We may describe Jesus’ work with two forms of obedience.  When we refer to Jesus’ active obedience, we confess that He obeyed perfectly every command of God—hence, He was without sin.  When we refer to Jesus’ passive obedience, we refer to His submission to death on the cross.  Both are necessary for our redemption through Jesus’ propitiatory work.  That is, God poured His wrath, rightly due to sinners, upon His Son—Who for the joy set before Him enduring the cross, scorning its shame, and is set down at the right hand of God (Hebrews 12:2).  Jesus’ propitiation both satisfies divine justice and reconciles elect sinners to God.  Hence, there now remains no condemnation of those who are in Christ Jesus (Romans 8:1)—for God hath poured out His righteous condemnation upon His Son (again, Who gladly bore it), and there remains no more for us.  Now that is love—and that while we were yet sinners (cf. Romans 5:8)

God sent His Son into the world in order that we may live through Him.  Think of this in two large spheres.  First, if we be in Christ, we shall live forever with Him, as Jesus Himself declares, “For God so loved the world, that He gave His only-begotten Son, that whosoever believeth in Him should not perish, but have everlasting life” (John 3:16).  We have confidence, then, that when this life is over, we continue to live—in Heaven until such time as Jesus’ realizes His final victory in time and space, and in the new heavens and the new earth after that.  There is more, though.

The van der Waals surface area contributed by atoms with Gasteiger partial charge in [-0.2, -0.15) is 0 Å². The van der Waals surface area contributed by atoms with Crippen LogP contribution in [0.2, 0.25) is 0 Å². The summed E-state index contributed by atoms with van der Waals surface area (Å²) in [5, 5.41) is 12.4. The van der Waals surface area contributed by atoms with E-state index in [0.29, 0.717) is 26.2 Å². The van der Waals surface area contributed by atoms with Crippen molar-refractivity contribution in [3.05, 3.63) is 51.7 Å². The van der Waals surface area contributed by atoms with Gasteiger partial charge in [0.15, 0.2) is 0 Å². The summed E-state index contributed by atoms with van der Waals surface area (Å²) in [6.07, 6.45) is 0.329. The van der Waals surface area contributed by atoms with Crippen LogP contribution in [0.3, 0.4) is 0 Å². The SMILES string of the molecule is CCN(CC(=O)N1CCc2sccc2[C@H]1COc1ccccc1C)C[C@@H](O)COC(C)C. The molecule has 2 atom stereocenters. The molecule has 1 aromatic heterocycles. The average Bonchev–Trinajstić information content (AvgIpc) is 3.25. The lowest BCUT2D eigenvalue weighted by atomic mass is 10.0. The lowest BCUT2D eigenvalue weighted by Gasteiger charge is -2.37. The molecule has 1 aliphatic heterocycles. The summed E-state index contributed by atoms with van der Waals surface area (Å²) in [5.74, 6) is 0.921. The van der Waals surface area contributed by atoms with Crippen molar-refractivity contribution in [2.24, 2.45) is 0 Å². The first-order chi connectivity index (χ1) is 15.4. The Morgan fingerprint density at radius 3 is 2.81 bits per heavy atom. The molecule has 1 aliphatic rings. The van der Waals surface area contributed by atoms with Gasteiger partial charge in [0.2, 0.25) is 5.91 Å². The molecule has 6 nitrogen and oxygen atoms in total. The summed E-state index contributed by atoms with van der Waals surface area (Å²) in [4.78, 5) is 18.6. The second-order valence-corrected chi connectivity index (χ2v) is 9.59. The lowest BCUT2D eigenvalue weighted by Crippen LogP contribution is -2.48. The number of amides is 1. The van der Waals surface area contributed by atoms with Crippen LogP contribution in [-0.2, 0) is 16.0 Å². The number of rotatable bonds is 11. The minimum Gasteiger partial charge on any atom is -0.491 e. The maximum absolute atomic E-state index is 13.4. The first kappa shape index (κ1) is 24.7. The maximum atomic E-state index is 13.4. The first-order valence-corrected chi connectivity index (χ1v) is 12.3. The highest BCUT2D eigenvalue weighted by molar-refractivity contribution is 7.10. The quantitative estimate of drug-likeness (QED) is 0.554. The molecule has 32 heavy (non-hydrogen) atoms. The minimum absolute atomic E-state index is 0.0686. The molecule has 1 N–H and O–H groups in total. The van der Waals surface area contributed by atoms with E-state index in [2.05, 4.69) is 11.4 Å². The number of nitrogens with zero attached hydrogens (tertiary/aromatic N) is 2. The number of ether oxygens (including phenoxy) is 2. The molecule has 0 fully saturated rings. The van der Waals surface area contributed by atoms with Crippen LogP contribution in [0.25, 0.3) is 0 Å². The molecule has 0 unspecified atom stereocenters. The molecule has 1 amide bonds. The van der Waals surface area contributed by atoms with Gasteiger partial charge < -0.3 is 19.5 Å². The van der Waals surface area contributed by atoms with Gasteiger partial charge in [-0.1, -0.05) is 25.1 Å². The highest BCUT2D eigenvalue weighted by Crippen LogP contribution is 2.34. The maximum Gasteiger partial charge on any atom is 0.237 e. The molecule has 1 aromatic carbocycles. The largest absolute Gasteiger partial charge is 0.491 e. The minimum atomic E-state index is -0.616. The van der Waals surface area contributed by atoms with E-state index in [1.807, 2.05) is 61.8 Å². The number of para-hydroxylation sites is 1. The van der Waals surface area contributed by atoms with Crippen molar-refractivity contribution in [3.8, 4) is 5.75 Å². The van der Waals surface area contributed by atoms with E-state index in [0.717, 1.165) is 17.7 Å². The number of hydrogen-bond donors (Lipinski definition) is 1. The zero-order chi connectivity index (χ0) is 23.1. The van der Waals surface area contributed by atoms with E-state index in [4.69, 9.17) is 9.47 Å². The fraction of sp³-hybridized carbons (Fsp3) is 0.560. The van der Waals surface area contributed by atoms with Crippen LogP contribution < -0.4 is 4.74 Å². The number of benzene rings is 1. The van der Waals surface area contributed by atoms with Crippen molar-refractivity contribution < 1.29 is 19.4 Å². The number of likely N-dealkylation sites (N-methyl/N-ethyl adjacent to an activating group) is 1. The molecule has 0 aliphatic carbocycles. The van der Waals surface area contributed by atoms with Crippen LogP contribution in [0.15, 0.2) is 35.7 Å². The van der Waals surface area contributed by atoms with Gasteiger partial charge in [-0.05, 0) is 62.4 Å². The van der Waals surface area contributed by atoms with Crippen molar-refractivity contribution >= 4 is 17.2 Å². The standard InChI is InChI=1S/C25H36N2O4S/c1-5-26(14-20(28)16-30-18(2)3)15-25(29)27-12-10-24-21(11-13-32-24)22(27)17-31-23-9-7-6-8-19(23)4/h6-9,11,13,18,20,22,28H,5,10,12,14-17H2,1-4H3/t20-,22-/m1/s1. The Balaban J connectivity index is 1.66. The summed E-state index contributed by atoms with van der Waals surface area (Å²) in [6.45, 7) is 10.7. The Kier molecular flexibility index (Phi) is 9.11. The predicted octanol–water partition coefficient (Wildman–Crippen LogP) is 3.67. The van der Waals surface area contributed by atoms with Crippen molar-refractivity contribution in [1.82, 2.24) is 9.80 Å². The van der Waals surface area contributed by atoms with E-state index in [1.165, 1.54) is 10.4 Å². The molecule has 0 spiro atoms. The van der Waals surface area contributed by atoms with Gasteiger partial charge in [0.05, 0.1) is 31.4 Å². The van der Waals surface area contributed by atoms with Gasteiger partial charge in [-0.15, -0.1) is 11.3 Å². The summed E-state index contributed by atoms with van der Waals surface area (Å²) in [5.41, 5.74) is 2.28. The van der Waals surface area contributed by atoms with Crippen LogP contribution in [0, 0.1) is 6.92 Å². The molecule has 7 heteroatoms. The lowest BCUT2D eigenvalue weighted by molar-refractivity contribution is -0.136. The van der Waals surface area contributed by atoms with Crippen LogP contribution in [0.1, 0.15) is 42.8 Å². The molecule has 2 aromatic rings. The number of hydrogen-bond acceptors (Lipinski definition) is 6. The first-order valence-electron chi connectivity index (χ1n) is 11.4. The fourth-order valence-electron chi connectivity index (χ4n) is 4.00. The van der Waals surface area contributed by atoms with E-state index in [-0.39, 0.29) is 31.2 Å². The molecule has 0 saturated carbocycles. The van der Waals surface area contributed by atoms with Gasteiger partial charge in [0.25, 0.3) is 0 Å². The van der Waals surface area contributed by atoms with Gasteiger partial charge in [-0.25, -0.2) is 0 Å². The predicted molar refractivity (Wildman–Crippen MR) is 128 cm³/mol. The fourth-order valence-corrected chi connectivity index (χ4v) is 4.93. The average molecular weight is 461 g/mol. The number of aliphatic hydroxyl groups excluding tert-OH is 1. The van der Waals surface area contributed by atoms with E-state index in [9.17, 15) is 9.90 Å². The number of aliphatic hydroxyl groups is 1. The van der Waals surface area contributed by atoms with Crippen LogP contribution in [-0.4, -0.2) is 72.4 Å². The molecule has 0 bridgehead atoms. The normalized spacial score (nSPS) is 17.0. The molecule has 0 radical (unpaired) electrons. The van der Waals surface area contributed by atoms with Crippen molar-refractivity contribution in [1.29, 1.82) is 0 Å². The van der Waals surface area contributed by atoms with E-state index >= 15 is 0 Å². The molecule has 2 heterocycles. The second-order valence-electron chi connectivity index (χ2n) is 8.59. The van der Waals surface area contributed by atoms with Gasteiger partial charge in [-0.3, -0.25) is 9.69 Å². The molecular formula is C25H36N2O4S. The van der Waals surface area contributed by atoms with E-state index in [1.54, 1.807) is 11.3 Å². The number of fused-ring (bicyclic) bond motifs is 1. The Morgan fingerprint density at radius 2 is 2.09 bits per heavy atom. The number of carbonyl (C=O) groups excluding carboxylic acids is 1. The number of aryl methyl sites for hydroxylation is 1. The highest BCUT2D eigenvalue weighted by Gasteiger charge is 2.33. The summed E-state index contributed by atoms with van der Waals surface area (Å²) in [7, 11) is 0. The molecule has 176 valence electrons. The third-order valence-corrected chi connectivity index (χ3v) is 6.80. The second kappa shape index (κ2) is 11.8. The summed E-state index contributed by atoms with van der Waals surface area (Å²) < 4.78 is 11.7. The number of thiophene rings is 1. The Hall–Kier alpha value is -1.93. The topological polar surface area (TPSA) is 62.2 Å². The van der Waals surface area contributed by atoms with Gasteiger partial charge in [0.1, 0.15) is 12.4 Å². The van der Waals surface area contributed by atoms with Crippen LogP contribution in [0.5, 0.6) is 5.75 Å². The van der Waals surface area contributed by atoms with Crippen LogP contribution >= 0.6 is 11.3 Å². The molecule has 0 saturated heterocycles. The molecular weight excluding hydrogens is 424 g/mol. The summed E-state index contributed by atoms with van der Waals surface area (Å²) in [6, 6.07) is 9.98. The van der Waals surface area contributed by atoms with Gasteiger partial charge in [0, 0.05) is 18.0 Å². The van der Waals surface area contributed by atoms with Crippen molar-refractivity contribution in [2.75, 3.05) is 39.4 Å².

Second, our life is not merely after this life.  We live, and live truly, even now.  Hear Jesus once again, “The thief cometh not, but for to steal, and to kill, and to destroy: I am come that they may have life, and that they may have it more abundantly” (John 10:10).  This extra dimension to earthly life, which Jesus’ alone gifts, comes from no other source.  We do not worship Jesus merely to get this abundant, eternal life; we do it merely because He is worthy and, moreover, because He commands it.  Yet, as we acknowledge Him fundamentally by receiving Him as Lord and Savior, we get abundant, eternal life to boot.  This, too, is love.

I pray that, by now, you have grasped at a deeper level than ever before, that God loves us—and, by extension, that God loves you.  He really does.  He loves you infinitely, and that with no regard to real or perceived defects in your person.  He loves without regard to any real or perceived defect of performance.  He knows your frame and, if you be in Christ, He has forgiven your sin.  He loves you independent of the opinion of others—or even your opinion—concerning you.

God loves us, therefore, we love Him (1 John 4:19).  Notice the order; we love God because He first loved us.  Therefore, because God loves us, and because we love Him, we love others in turn.  We have capacity to do this through the Son’s atoning work, and we have the will to do it through the Spirit’s ministry in our lives.  This applies to some degree to those outside Christ’s saving love; we are to love them, for such pleases God and blesses them.  Remember, somebody in Christ loved us when yet we wandered far from the fold of God.  This principally applies, however, toward our fellow Christian believer.  Again, hear Jesus, “By this all men will know that you are My disciples, if you have love one for another” (John 13:35).

Rejoice, then, this Father’s Day, in your perfectly, infinitely loving Heavenly Father.  Now, filled with His love, go forth in His power to love one another.  AMEN.